|Publication number||US20060158618 A1|
|Application number||US 11/036,205|
|Publication date||Jul 20, 2006|
|Filing date||Jan 14, 2005|
|Priority date||Jan 14, 2005|
|Also published as||US7399088, US7654676, US20080266529, WO2006088555A1|
|Publication number||036205, 11036205, US 2006/0158618 A1, US 2006/158618 A1, US 20060158618 A1, US 20060158618A1, US 2006158618 A1, US 2006158618A1, US-A1-20060158618, US-A1-2006158618, US2006/0158618A1, US2006/158618A1, US20060158618 A1, US20060158618A1, US2006158618 A1, US2006158618A1|
|Inventors||Matthew Dubin, Brent Larson|
|Original Assignee||Dubin Matthew B, Larson Brent D|
|Export Citation||BiBTeX, EndNote, RefMan|
|Referenced by (1), Classifications (12), Legal Events (2)|
|External Links: USPTO, USPTO Assignment, Espacenet|
The invention relates generally to lens configuration in a display system, and more specifically to mismatching pupils in a collimated display system.
Projectors, such as those used to project images in a conference room, to project data in an aircraft's head-up display (HUD), or to project a movie image in a theater, often rely upon a light source behind an image medium to provide the light that is projected to form the image. The light passes through the image medium, such as a layer of film or a liquid crystal display panel, or perhaps is produced by illuminating phosphors on a cathode ray tube, to produce a light image that is projected through a series of lenses toward a target.
Design and construction of the lens assemblies plays a substantial role in the resulting quality of the projected image. Antireflective coatings and optical coupling are used to reduce reflections between lens elements. Specialized glass types are used to reduce chromatic aberration in which different colors of light take different paths through the lens. Careful shaping of the lens elements to correctly redirect problematic off-center light rays that might produce an out-of-focus image with traditional round or flat lens surfaces is also employed. Each of these techniques are commonly employed to ensure that an image having the desired degree of focus, contrast, and brightness can be produced.
But, these techniques are technically complex to employ, and can require sophisticated and expensive production equipment and materials. A user of even relatively expensive binoculars or camera lenses may well notice that images are less sharp near the edges of an image, and that different colors begin to form separate images near the image edges.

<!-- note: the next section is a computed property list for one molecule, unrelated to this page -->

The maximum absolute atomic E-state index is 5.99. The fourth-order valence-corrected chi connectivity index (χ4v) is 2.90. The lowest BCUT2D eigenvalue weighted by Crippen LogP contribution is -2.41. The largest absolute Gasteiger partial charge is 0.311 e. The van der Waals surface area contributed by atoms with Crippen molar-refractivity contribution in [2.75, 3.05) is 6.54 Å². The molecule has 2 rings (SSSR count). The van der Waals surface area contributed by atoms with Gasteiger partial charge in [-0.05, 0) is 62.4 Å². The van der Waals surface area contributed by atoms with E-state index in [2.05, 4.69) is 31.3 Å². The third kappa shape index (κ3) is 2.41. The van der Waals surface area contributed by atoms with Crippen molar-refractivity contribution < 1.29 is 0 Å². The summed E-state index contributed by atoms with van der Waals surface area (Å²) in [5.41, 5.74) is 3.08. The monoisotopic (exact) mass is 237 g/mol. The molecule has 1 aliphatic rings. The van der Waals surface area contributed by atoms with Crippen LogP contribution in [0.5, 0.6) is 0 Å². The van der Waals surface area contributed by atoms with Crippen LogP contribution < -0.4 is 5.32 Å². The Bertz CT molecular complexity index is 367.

It is also desirable in many applications to reduce the quantity of light that proceeds through a lens group but does not accurately contribute to the desired viewing area in the observation plane. Sometimes various other techniques can be employed in a lens system to reduce unwanted light from proceeding through the lens elements, such as where vignetting reduces the number of light rays produced from off-center light sources that proceed through a series of lens elements. This is often undesirable for display applications, though, as the image formed by a solid image such as a frame of film, a CRT image, or an LCD shutter comprises useful light rays emitted from off-center portions of the image. Shuttering or blocking undesired light rays near the observation plane can reduce the demands placed upon the lens elements in handling off-axis light rays that are considered undesirable, but is impractical for many of the previously discussed applications.
It is desired to have a lens system in which the performance requirements on lenses can be relaxed while still maintaining acceptable image quality.
The present invention comprises in one embodiment an image projection system having a first lens with a defined entrance pupil, and an image source having an image field and a defined exit pupil. The exit pupil of the image source is configured such that the exit pupil of the image source underfills the entrance pupil of the lens for portions of the image source that are not in the center portion of the image field.
In the following detailed description of sample embodiments of the invention, reference is made to the accompanying drawings which form a part hereof, and in which is shown by way of illustration specific sample embodiments in which the invention may be practiced. These embodiments are described in sufficient detail to enable those skilled in the art to practice the invention, and it is to be understood that other embodiments may be utilized and that logical, mechanical, electrical, and other changes may be made without departing from the spirit or scope of the present invention. The following detailed description is, therefore, not to be taken in a limiting sense, and the scope of the invention is defined only by the appended claims.
The dashed lines in
These undesired rays could be blocked by placing a light blocking material having a certain size opening, or an aperture, between the light valve 101 and the lens 102, but such an aperture could not be positioned so that it blocked only the undesired rays—some desired light rays from other points on the light valve 101 would also be blocked. An aperture could be placed near the observation plane or the projection surface 103, but it is usually undesirable to place a baffle or aperture outside of the lens group and near the projection surface and observers.
When a display element having a controllable angular light output is used, it is possible to configure the backlight so that the light emitted from the display element is vignetted or underfills the lens element. This is discussed in greater detail with respect to